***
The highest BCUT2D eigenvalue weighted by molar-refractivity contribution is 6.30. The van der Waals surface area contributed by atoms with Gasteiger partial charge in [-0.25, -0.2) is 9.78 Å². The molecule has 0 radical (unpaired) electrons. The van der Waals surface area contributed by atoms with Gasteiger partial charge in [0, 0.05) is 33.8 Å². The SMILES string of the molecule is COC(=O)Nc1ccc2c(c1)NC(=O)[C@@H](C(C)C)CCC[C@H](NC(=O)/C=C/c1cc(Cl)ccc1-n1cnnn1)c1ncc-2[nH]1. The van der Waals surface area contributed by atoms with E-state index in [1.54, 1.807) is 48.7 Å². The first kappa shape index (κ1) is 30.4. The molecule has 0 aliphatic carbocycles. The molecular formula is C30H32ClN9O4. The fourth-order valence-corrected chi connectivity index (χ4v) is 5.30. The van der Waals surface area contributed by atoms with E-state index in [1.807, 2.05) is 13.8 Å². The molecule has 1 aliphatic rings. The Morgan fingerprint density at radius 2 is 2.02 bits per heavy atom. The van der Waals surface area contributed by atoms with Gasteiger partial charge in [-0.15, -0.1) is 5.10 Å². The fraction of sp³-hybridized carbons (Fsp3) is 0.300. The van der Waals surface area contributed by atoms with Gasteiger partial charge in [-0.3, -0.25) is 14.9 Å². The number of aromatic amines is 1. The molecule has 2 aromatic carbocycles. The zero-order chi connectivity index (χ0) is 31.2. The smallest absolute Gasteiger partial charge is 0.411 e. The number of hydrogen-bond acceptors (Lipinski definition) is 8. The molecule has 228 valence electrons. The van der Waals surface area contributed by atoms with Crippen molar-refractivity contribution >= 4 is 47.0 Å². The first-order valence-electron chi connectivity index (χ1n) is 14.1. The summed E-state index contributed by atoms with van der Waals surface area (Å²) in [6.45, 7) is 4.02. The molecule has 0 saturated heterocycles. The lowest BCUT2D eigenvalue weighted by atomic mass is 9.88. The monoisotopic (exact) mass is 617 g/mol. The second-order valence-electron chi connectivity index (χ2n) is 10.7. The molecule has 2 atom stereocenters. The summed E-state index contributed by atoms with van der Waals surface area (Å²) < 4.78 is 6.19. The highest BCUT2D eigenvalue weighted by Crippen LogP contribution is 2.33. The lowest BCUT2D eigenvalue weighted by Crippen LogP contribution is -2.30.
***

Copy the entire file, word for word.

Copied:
The highest BCUT2D eigenvalue weighted by molar-refractivity contribution is 6.30. The van der Waals surface area contributed by atoms with Gasteiger partial charge in [-0.25, -0.2) is 9.78 Å². The molecule has 0 radical (unpaired) electrons. The van der Waals surface area contributed by atoms with Gasteiger partial charge in [0, 0.05) is 33.8 Å². The SMILES string of the molecule is COC(=O)Nc1ccc2c(c1)NC(=O)[C@@H](C(C)C)CCC[C@H](NC(=O)/C=C/c1cc(Cl)ccc1-n1cnnn1)c1ncc-2[nH]1. The van der Waals surface area contributed by atoms with E-state index in [1.54, 1.807) is 48.7 Å². The first kappa shape index (κ1) is 30.4. The molecule has 0 aliphatic carbocycles. The molecular formula is C30H32ClN9O4. The fourth-order valence-corrected chi connectivity index (χ4v) is 5.30. The van der Waals surface area contributed by atoms with E-state index in [1.807, 2.05) is 13.8 Å². The molecule has 1 aliphatic rings. The Morgan fingerprint density at radius 2 is 2.02 bits per heavy atom. The van der Waals surface area contributed by atoms with Gasteiger partial charge in [-0.15, -0.1) is 5.10 Å². The fraction of sp³-hybridized carbons (Fsp3) is 0.300. The van der Waals surface area contributed by atoms with Gasteiger partial charge in [-0.3, -0.25) is 14.9 Å². The number of aromatic amines is 1. The molecule has 2 aromatic carbocycles. The zero-order chi connectivity index (χ0) is 31.2. The smallest absolute Gasteiger partial charge is 0.411 e. The number of hydrogen-bond acceptors (Lipinski definition) is 8. The molecule has 228 valence electrons. The van der Waals surface area contributed by atoms with Crippen molar-refractivity contribution >= 4 is 47.0 Å². The first-order valence-electron chi connectivity index (χ1n) is 14.1. The summed E-state index contributed by atoms with van der Waals surface area (Å²) in [6.45, 7) is 4.02. The molecule has 0 saturated heterocycles. The lowest BCUT2D eigenvalue weighted by atomic mass is 9.88. The monoisotopic (exact) mass is 617 g/mol. The second-order valence-electron chi connectivity index (χ2n) is 10.7. The molecule has 2 atom stereocenters. The summed E-state index contributed by atoms with van der Waals surface area (Å²) < 4.78 is 6.19. The highest BCUT2D eigenvalue weighted by Crippen LogP contribution is 2.33. The lowest BCUT2D eigenvalue weighted by Crippen LogP contribution is -2.30.